We want to visit the capital after leaving Tha Khaek, where we have rented a small apartment with kitchen in a Lao apartment building. We are really looking forward to being independent after eating in restaurants for weeks. The trip to Vientiane is possible with a night bus, but it leaves at 1 A.M., not really convenient with toddler Noa so we take the morning bus. We ordered VIP tickets because we want to be comfortable during the six hour bus ride. The bus is very luxurious indeed, with our own table. We are really excited and believe this trip will be easy. But ofcourse, as you could have guessed, we shouldn’t have celebrated so quickly. After traveling just one and a half hours we suddenly stop. The bus driver and his help spend 45 minutes trying to fix the bus while all the passages try to find a spot in the shade along the highway. Unfotrunately they come to the conclusion that the bus is broken. Fortunately the bus driver stops a long distance bus which has lots of space and arranges for almost all passages to go along.
It’s a sleeper, so we have two bed chairs, and are happy we didn’t have to wait longer, but still have a long day ahead of us. Noa plays some games and falls into a deep sleep while we watch villages pass us by through the window. It feels really, really weird to be laying down and watching out the window. In the end we arrive in Vientiane hours past the supposed time and take a tuk-tuk to our apartment. Which is located in a neighbourhood bordering the centre of town, but a place no tourists come and our tuk-tuk driver tries to drop us off at three different locations than where we need to be. We’re lucky we spend time before hand figuring out exactly where we need to be. The ride should be 20 minutes, but takes us one and a half hours. Pfff, the day started out as very promising but has turned into the longest travel day of our trip.
The welcome at the apartment is somewhat confusing, no one speaks English and the apartment isn’t what we expected. It hasn’t been cleaned, and the kitchen doesn’t have a stove, just a microwave. We do have our own bathroom and a huge room with tv and closet, which feels like luxury after the simple guesthouses. We stay because it’s too late to look for anything else, and the apartment should be cleaned every day so we’re hoping on an improvement.
We try to find a restaurant in the neighbourhood because it’s been 12 hours since we took our tuk-tuk in Tha Khaek. The only thing we can find is a huge open air restaurant with a band playing. Way to expensive for our budget, but it looks save to eat at. Noa loves listening to the band and moves to the podium to stand there moving to the beat on his cute toddler flip-flops, while the band and everybody at the restaurant watches him. The next morning we wake Noa by singing happy birthday, and hang up streamers while he takes a shower. Noa’s birthday has already passed but because we were in a small village at the time with nothing available to celebrate his birthday, we moved his birthday up by a couple of days. While still in Holland I researched where to celebrate his birthday and read reviews about a coffeeshop with playground in the centre of town called Common Grounds Cafe.
We have our breakfast there and while Noa plays in the playground I put together a birthday hat with the blue paper we just bought at a stationary shop. Noa ordered the hat himself when we asked him what he wanted to do on his birthday. And he doesn’t take the hat off until he goes to bed at the end of the day, how cute. After breakfast we head to the only toystore in Vientiane to find some gifts. The rest of the day we spend swimming, reading messages from family, eating birthday cake and we end the day by eating pizza. Noa enjoys his birthday so much, he talks about his “big” day for days after.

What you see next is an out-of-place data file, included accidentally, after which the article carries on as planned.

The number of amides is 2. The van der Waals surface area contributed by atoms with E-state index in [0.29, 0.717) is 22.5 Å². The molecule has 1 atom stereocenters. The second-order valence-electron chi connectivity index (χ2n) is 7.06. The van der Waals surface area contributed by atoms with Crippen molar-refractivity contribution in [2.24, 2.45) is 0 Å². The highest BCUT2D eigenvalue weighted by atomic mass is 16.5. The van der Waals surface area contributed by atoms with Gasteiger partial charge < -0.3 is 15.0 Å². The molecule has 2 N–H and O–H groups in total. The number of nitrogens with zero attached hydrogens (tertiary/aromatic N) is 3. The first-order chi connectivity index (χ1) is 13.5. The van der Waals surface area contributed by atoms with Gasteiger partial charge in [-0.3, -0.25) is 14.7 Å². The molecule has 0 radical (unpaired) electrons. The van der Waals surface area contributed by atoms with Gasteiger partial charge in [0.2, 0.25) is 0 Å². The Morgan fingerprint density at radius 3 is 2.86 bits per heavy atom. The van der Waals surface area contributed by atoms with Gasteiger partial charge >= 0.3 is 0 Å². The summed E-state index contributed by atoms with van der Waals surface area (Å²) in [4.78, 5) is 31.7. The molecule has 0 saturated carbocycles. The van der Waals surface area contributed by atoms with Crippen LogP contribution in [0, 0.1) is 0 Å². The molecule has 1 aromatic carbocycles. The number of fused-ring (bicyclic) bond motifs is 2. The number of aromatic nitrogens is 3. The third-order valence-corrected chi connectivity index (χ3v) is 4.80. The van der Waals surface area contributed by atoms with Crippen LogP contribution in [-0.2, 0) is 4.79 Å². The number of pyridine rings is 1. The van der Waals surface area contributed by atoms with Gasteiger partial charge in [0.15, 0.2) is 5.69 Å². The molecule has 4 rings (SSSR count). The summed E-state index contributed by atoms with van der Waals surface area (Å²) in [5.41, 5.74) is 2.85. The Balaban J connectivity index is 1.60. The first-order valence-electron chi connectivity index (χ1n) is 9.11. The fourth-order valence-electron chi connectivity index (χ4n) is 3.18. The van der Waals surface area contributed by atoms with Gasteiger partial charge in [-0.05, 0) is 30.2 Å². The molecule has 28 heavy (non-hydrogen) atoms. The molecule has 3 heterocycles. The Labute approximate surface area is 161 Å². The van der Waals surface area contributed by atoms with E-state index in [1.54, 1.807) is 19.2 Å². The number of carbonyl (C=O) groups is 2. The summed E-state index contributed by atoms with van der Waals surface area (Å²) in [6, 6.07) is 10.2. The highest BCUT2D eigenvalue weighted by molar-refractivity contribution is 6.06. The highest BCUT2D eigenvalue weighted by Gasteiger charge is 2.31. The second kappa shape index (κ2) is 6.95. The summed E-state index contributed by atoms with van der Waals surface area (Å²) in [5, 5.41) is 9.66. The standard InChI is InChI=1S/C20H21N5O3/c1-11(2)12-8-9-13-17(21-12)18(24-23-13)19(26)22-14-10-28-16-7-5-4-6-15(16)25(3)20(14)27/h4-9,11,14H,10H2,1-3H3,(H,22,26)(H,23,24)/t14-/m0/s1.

Vientiane in cold weather
We arrange bikes in the centre of Vientiane so we can bike from and to our apartment, because the tuk-tuk’s are way to expensive on a backpacking budget. A ride with a tuk-tuk of three kilometers is about 4,5 euro (6 dollars), just as much money as traveling on a long distance bus for three hours. Because Lao people don’t seem to be used to Western people biking with a toddler/child on their bike they drive around us with a huge margin, which is really nice considering how busy the roads are. This allows us to bike everywhere in the city – we visit temples, a bowling alley, supermarkets to buy ingredients for microwave food (did you know that you can make really good spaghetti, french toast and fried eggs in microwave?) a Lao Arc de Triomphe, the morning market and much more.
The weather has changed, it’s become much colder, during the day it’s not warmer than 16 degrees Celsius and at night the temperature is even lower. It’s really cold in the apartment because there is no heating and the windows don’t close properly. We sleep with thermo underwear on, double blankets and our coats on and cuddle together to keep warm. We are thinking about leaving and going up north early, but we find out that it’s even colder there and it’s snowed for the first time in the history of Laos. Many people died of the cold, so did a lot of farm animals and fish in the rivers and lakes. We decide that if the cold continues we will travel to Thailand because the cold has skipped Thailand.
Vang Vieng in-between the karst mountains
When we take the bus to Vang Vieng the weather forecast shows improvement and when we get of the bus at Vang Vieng the sun is shining and it’s 28 degrees Celsius, wonderful. On the bus I started talking to a friendly British guy who was traveling through Laos and Vietnam and was reminiscing about his trip around the world about twenty years earlier when he discovered we just started our year of traveling. One of the best experiences of his life without a doubt, he tells me, and that makes us realize we have eleven wonderful months left on this trip! Before leaving I selected Maylyn guesthouse because it has a huge garden for Noa to play in and is supposed to be beautiful. The garden turns out to be huge, and even has a bridge in it giving access to even more gardens across the river- what a beautiful place. The owners are an Irish guy married to a Lao. When Joe sees our butterfly pictures he comes by for a small talk. He photographs the butterflies in his garden as well and proudly shows us a book in which his photographs are published.